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Newspaper Page Text
Walker and Patrick J. Murphy, the
assessors shoved up assessments on
These assessments have now
passed from the assessors into the
hands of the board of review. This
board has the last say on "Whether
taxes shall be knocked off. Members
of the board are: Frank Ryan, close
political nal of Roeer Sullivan: Fred
Wl Blocki, high salaried official of the
uonsumers uo., aim iuuiuus weuu,
wholesale coffee merchant with
many downtown big business connec
tions. Levy Mayer and the committee yes
terday begged to have assessments
cut down and taxes knocked off.
"I am not a pessimist nor a kicker.
I believe good times are at hand. But
it isn't best to say the rich should be
taxed because they can stand it In
the end it works back to the con
sumer, the working man who-buys
the necessities of life.
"Go to any bank president for in
formation on business conditions and
tell him it is for publication- He will
say there is prosperity because he
believes that by whispering this about
prosperity will come. But go confi
dentially to the same bank president
and you will learn that banks are
just teeming with money there is no
demand for. The result is you can
borrow money for as low at 2 per
Mayer was joined by Jacob L. Kes
ner, A. C. Honore and John H. Chap
man in the statement that, with a
few exceptions loop real estate prop
erties have gone down in value the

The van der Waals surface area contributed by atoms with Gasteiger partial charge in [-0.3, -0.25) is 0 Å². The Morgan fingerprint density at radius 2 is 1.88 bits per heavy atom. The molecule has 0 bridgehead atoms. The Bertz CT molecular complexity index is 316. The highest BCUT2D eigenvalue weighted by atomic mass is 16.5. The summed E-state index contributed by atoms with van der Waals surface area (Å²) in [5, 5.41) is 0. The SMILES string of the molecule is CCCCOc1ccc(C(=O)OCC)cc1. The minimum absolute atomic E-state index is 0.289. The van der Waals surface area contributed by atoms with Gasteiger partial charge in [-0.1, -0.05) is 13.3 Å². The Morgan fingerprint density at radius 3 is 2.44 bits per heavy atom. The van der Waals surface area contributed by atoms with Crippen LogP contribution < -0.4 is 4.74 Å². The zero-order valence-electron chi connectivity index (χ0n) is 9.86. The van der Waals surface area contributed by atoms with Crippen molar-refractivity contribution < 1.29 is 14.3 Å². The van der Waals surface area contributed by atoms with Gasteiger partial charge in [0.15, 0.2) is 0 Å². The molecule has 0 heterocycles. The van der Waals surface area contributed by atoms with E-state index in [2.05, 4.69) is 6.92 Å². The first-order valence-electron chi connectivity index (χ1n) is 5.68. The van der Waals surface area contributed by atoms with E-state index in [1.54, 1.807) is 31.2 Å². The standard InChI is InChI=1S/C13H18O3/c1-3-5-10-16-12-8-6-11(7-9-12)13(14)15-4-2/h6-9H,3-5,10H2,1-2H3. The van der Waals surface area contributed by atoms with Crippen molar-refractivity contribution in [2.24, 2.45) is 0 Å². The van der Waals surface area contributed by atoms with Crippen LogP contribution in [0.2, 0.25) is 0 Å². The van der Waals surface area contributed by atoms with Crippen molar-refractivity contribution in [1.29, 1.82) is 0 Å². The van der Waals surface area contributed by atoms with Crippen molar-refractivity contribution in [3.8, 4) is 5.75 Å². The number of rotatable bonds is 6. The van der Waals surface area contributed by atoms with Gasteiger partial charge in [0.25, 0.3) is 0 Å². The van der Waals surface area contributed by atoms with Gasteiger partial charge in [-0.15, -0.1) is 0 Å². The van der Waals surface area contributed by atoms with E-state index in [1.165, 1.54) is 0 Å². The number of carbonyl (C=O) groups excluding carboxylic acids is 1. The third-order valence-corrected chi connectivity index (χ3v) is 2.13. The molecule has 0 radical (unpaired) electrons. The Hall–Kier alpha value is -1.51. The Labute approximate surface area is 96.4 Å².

last four years. Gordon Strong and
Russel Tyson, more real estate ex
perts, said the same.
D. F. Kelley, general manager of
Mandel Brothers, did not break down
and cry over the slump In business.
But he certainly sang one song of
despair. The best year the store had
was 1907, he said. And while 1911
9 1010 nrni.a rrnrA imoro 1 Ol --
ttiiU JL?X 1TC1C gvuu JCCUD, X7XU A1IU I
1914 were punk for business. He did I
not go so far as to say Ed Mandel
or Jimmy Simpson or John Shedd
are liable to go to the poorhouse. The
thing Kelley was sure of is that busi
ness is punk and taxes should be
knocked off some.
Levy Mayer told what's the mat
ter with Hoyne. It's "an unbridled
tendency to boost taxes," and "over
zeal" Hoyne's assistant, Henry Berger,
didn't mind "overzeal stuff and be
gan shooting questions St witnesses.
Tom Webb, chairman of the board,
and himself a sort of a big business
man in the loop, told Berger it was
no time for questions, as the board
is after information on land values
and does not desire disputes.
Experts for the board start expert
ing today and will report in a week
how much taxes should be knocked
off for the State street stores.
Among those who came to testify
to the slump in business were: Isaac
Keim, vice president of Siegel, Coop
er & Co. ; S. A. MacFadden, superin
tendent of Maurice L. Rothschild; C.
B. Miller of Carson, Pirie, Scott &
Co., 0. W. Lehmann of The Fair, Al
bert Ellinger and Henry G. Hart of
the Boston Store, S. S. Lelewer of D.
Lelewer & Son, 310 S. State st, and
Edward Hillman of Hillman's.
BITS OF NEWS
Chicago, Milwaukee & St Paul
engine of five-car passenger train
overturned at Canal street at 1:30
Twp policemen injured in encoun
ter with auto bandits. Five captured.
Refuse to give names.
Stanley Murray, 15, went to aid of
sister Adeline, 17, who police say was
being assaulted by Wm. Kerkhuff,
Owasa, la. Stabbed. Kerkhuff ar
rested. Six will be indicted by federal grand
jury investigating Eastland disaster,
Is report around federal building.
City harbor officials are today pre
paring to test stability of every lake
liner that enters the Chicago river.